Italian renewable energy developer Enel Green Power and the listed Australian contracting group Tempo Australia have struck a deal over anticipated cost over-runs at the 34MW Cohuna solar farm in Victoria.
Tempo on Friday said its shares will be re-listed after being suspended nearly two months ago because of fears of a cost-blow out at the solar farm, where Tempo had struck a $15 million contract last year in its first foray into the solar farm contracting business.
Cost over-runs, delays and connection problems have caused problems at several dozen solar farm projects over the last 18 months, leading to the collapse of RCR Tomlinson, and also affecting the likes of Downer Group, Bouygues, Juwi and others.
Enel Green Power and Tempo have not discussed the nature of the problems at Cohuna, a solar project that has won a contract with the Victoria state government, but on Friday Tempo said the potential cost over-runs were significant enough to be “untenable” for the company.
Tempo’s contract including mechanical, electrical and civil works, a high voltage substation, and procurement of electrical cables, but the company discovered within weeks of work starting on its first solar project that there was a significant risk of having to fork out significant amount of additional working capital, and that this would “stress” its working capital facilities.
To put this in perspective, the $15 million project represents a significant amount of Temp’s annual revenues, so any cost blow out that would require Temp to add in more money would have significant consequences.
“The project also has a risk for potential claims over delays and variations that would have potential to increase costs that would have been material for Tempo and deleterious for the project and the Client,” Temp said in its statement. “The Board determined that if the risk was realised this would place the Company in an untenable position.”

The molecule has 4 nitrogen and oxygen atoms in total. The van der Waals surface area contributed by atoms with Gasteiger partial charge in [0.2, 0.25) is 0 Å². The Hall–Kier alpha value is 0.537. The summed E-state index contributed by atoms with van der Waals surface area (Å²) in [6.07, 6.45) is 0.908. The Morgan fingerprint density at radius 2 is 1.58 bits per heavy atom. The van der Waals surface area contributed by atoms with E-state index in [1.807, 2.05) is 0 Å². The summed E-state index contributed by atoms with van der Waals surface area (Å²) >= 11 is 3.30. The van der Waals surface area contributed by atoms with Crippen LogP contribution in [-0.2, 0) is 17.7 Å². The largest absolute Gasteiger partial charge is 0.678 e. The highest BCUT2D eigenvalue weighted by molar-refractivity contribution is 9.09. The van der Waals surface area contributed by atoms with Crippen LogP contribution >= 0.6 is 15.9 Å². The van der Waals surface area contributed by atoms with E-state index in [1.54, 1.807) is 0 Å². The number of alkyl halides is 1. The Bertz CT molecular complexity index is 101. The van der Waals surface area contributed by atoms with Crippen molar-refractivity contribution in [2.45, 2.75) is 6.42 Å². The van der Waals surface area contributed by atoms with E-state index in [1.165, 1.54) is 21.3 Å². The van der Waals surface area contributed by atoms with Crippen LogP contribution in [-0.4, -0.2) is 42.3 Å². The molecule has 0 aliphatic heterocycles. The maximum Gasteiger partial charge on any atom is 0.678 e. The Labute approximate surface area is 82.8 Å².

After weeks of negotiations with Enel Green Power, Tempo says the two parties have now agreed variations to the contract which includes a conversion of the contracting model to a “target cost estimate” model.
“This removes the potential for unresolved claims causing any increased costs and aligns both parties to work in collaboration with each other to minimise potential cost increases,” it says, and it will include a fully transparent open-book unit-pricing mechanism; and no need for additional working capital to fund additional costs.
However, while it is saved from having to throw in more working capital, it notes that if the target cost is exceeded then Tempo’s profit margin will be at risk. There is no indication whether the “target cost” remains the same as the original agreement, but appears designed to protect Tempo’s capital, if not its profits.
The problems experienced with other projects have led to many EPC contractors to seek changes to the way such agreements are constructed, mostly because they do not want to be held responsible for the cost and damages claimed from delays due to connection and commissioning issues which might be outside their control.